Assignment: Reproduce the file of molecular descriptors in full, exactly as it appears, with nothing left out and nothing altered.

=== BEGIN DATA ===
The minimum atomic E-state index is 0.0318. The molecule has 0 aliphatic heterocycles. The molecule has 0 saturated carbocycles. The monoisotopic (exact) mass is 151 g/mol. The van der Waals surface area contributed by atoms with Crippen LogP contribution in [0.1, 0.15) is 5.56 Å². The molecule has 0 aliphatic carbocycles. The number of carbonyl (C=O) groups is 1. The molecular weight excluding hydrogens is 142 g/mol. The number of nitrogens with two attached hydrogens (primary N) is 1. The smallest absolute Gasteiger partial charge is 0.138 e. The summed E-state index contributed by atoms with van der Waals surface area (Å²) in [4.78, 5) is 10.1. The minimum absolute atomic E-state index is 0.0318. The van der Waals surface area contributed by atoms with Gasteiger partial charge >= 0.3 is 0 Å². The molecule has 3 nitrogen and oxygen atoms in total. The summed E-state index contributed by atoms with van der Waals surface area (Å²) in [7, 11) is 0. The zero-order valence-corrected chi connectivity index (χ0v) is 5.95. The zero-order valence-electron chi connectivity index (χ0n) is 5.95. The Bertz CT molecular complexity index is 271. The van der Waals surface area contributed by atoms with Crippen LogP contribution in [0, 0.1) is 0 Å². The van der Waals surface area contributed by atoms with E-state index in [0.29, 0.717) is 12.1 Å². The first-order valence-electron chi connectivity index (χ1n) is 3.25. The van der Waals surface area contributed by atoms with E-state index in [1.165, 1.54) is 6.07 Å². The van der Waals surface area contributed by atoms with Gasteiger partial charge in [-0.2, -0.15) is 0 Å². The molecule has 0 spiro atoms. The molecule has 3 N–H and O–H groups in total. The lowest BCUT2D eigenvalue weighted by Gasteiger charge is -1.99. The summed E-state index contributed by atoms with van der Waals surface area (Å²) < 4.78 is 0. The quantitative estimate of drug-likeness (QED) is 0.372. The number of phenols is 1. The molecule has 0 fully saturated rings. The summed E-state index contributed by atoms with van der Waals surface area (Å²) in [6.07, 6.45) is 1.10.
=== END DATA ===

The minimum atomic E-state index is 0.0318. The molecule has 0 aliphatic heterocycles. The molecule has 0 saturated carbocycles. The monoisotopic (exact) mass is 151 g/mol. The van der Waals surface area contributed by atoms with Crippen LogP contribution in [0.1, 0.15) is 5.56 Å². The molecule has 0 aliphatic carbocycles. The number of carbonyl (C=O) groups is 1. The molecular weight excluding hydrogens is 142 g/mol. The number of nitrogens with two attached hydrogens (primary N) is 1. The smallest absolute Gasteiger partial charge is 0.138 e. The summed E-state index contributed by atoms with van der Waals surface area (Å²) in [4.78, 5) is 10.1. The minimum absolute atomic E-state index is 0.0318. The van der Waals surface area contributed by atoms with Gasteiger partial charge >= 0.3 is 0 Å². The molecule has 3 nitrogen and oxygen atoms in total. The summed E-state index contributed by atoms with van der Waals surface area (Å²) in [7, 11) is 0. The zero-order valence-corrected chi connectivity index (χ0v) is 5.95. The zero-order valence-electron chi connectivity index (χ0n) is 5.95. The Bertz CT molecular complexity index is 271. The van der Waals surface area contributed by atoms with Crippen LogP contribution in [0, 0.1) is 0 Å². The van der Waals surface area contributed by atoms with E-state index in [0.29, 0.717) is 12.1 Å². The first-order valence-electron chi connectivity index (χ1n) is 3.25. The van der Waals surface area contributed by atoms with E-state index in [1.165, 1.54) is 6.07 Å². The van der Waals surface area contributed by atoms with Gasteiger partial charge in [-0.2, -0.15) is 0 Å². The molecule has 0 spiro atoms. The molecule has 3 N–H and O–H groups in total. The lowest BCUT2D eigenvalue weighted by Gasteiger charge is -1.99. The summed E-state index contributed by atoms with van der Waals surface area (Å²) < 4.78 is 0. The quantitative estimate of drug-likeness (QED) is 0.372. The number of phenols is 1. The molecule has 0 fully saturated rings. The summed E-state index contributed by atoms with van der Waals surface area (Å²) in [6.07, 6.45) is 1.10.